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OK, So I Need a Web Site

laserLast week we asked the rather unorthodox question: do you even need a Web site for your business?

For the rest of this series, we’ll assume that you’ve decided that your hypothetical business does indeed need an equally hypothetical Web site. After all, if you decided you don’t need a site, there’s very little point hanging around, is there?

The class will recall that we’ve established where your business is, and where you want to end up.

(If the class doesn’t recall, our refresher course from last week is still available. Pay attention this time! Honestly.)

Next up is figuring out how we’ll best use the internet to get you there. Here is where we start to focus, laser-like, on the best tools for your particular circumstances.

Who Are You?

There’s a ton of stuff that’s possible on the internet. Our first job is to narrow our options down. For example, do you sell tangible products in a brick-and-mortar store? If so, there’s a good chance that an e-commerce site will boost your sales and broaden your customer base.

If you sell professional services, maybe your online goal is more about just building your brand awareness. E-commerce is not really going to be useful for you, but creating and growing an email list, winning followers to your blog, persuading any interested parties to fill out that contact form – these things are what you’re after.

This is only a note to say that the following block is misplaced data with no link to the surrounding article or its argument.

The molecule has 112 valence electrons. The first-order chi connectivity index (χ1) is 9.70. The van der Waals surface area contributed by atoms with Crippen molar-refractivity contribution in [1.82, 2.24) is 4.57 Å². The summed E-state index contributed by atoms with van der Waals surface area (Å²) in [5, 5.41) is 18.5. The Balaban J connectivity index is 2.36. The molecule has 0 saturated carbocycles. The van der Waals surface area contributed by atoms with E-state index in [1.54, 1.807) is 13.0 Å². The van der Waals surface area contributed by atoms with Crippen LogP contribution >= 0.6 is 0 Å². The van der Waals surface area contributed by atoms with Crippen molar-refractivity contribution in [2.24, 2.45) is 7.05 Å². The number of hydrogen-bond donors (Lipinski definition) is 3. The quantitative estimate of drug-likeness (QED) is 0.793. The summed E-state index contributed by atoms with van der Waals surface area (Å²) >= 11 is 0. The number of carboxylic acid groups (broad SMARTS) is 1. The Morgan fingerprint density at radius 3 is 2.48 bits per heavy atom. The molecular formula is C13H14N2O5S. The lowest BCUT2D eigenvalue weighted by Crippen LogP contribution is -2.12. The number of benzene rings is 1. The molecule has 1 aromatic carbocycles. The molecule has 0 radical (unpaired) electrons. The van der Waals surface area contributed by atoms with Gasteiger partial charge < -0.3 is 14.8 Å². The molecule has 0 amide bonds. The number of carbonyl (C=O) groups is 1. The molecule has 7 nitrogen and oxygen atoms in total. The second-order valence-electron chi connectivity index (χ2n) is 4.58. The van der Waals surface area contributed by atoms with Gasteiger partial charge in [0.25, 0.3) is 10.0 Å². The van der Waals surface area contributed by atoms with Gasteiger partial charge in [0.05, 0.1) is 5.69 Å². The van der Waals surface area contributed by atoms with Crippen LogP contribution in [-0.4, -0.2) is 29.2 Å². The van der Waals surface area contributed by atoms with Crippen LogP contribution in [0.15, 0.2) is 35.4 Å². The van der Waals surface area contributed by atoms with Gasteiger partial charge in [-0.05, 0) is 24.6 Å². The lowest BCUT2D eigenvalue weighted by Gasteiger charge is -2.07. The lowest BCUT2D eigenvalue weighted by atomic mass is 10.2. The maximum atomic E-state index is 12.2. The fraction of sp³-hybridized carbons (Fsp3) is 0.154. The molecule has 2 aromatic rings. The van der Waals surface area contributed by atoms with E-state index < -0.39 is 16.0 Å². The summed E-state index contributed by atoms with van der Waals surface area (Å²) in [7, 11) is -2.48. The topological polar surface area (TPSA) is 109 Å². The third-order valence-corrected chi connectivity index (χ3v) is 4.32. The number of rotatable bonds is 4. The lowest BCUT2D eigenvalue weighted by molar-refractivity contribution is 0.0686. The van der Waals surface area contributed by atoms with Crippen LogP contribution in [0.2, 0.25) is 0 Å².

Or say you’re looking to create a community of Web users, a la Facebook or, in which case your site IS your product. Maybe it’s free, maybe it’s paid, maybe it’s both, but in any event your end goals are different from either of the above scenarios.

The list goes on; we can see that there’s any number of possibilities. This is where your Web vendor helps you sort through all the options and make the best decision for your business.

What Do You Want?

A number of weeks back we discussed the importance of having a clear Call To Action (CTA) on your site. What that CTA does (whether taking you to a contact form, or a shopping page, or whatever) will depend on what we come up with from the prior section. This is where we determine what you want your visitors to do.

  • buy a product
  • contact me
  • become a member
  • etc.

Again, strategy is the name of the game here. Focus on the one, or at most two, things you want your visitor to do on your site. Presenting them with any more options will only muddy the water, and they’ll take no action.

With the basic goals of the site now defined, it’s time to turn our attention to content!

Photo Credit: Sklathill via Compfight cc